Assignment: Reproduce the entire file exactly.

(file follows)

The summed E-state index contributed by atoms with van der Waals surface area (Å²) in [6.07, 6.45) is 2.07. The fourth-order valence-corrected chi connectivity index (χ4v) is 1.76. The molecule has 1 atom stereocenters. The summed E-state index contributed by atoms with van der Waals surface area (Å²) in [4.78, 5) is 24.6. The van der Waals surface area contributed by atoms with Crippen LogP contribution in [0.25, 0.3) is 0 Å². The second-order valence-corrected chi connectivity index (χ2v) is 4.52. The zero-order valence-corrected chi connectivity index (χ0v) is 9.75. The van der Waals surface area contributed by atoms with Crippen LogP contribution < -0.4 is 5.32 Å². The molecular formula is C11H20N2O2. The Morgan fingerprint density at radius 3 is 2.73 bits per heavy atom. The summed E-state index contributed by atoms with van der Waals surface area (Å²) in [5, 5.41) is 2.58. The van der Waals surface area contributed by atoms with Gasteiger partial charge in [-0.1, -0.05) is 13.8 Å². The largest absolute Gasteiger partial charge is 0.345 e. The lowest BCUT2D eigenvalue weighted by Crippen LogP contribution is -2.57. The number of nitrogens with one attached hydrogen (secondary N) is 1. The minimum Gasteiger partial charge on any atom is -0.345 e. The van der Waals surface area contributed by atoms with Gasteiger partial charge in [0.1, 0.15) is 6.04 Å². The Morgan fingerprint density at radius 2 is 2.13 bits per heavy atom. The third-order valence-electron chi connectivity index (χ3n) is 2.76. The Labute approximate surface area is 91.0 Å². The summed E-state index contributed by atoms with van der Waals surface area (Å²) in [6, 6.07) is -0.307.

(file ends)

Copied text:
The summed E-state index contributed by atoms with van der Waals surface area (Å²) in [6.07, 6.45) is 2.07. The fourth-order valence-corrected chi connectivity index (χ4v) is 1.76. The molecule has 1 atom stereocenters. The summed E-state index contributed by atoms with van der Waals surface area (Å²) in [4.78, 5) is 24.6. The van der Waals surface area contributed by atoms with Crippen LogP contribution in [0.25, 0.3) is 0 Å². The second-order valence-corrected chi connectivity index (χ2v) is 4.52. The zero-order valence-corrected chi connectivity index (χ0v) is 9.75. The van der Waals surface area contributed by atoms with Crippen LogP contribution < -0.4 is 5.32 Å². The molecular formula is C11H20N2O2. The Morgan fingerprint density at radius 3 is 2.73 bits per heavy atom. The summed E-state index contributed by atoms with van der Waals surface area (Å²) in [5, 5.41) is 2.58. The van der Waals surface area contributed by atoms with Gasteiger partial charge in [-0.1, -0.05) is 13.8 Å². The largest absolute Gasteiger partial charge is 0.345 e. The lowest BCUT2D eigenvalue weighted by Crippen LogP contribution is -2.57. The number of nitrogens with one attached hydrogen (secondary N) is 1. The minimum Gasteiger partial charge on any atom is -0.345 e. The van der Waals surface area contributed by atoms with Gasteiger partial charge in [0.1, 0.15) is 6.04 Å². The Morgan fingerprint density at radius 2 is 2.13 bits per heavy atom. The third-order valence-electron chi connectivity index (χ3n) is 2.76. The Labute approximate surface area is 91.0 Å². The summed E-state index contributed by atoms with van der Waals surface area (Å²) in [6, 6.07) is -0.307.